FEEL GOOD – CHOOSE WOOD
A real wood fire satisfies like no imitation can. Each fire is unique, following its random path from lit kindling to dramatic flames to red coals. The soft glow of the fire creates a memorable setting for intimate conversation. It’s the place where family and friends gather. Gazing into the fire in a quiet moment, your imagination is free to soar on flights of fancy or probe the depths of the soul.
A wood burning stove or heating fireplace bathes the room with a rich, soothing warmth that no other energy source can equal. The fire’s radiance gives a welcome embrace as you come in from the cold. With its all-natural ingredients, a real wood fire is a hearty tonic for winter chill.
When you warm your life with wood, you participate in a natural cycle and an ancient human ritual. The simple act of stirring coals and placing logs on the hearth is one we share with ancestors who lived at the dawn of human history.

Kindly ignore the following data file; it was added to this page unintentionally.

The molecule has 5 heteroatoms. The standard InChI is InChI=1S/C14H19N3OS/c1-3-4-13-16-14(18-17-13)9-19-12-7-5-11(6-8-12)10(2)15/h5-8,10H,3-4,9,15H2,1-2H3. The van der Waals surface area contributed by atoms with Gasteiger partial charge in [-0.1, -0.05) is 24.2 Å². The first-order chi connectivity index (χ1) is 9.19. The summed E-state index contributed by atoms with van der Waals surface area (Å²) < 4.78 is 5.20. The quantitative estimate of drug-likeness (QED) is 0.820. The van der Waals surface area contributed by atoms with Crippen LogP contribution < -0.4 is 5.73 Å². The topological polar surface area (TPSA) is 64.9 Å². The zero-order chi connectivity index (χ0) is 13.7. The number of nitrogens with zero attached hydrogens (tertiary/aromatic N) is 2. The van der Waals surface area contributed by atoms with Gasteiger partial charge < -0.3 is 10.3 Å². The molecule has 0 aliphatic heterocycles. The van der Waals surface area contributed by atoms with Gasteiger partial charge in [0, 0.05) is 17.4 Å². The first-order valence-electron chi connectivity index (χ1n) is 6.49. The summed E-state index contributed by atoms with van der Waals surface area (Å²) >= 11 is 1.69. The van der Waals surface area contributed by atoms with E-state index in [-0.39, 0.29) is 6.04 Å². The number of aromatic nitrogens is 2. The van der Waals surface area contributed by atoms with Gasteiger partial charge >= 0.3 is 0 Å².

Burning wood for warmth is still satisfying. True, it takes a little extra effort, but like tending a garden or home cooking a meal, you are always rewarded.
WOOD IS A RENEWABLE ENERGY SOURCE – WHAT DOES THAT MEAN?
olar power from the sun, wind power, and wood energy are renewable resources, meaning they can be used forever without depleting the earth. Using renewable energy is like living off the interest earned by the earth’s assets, and never touching its savings.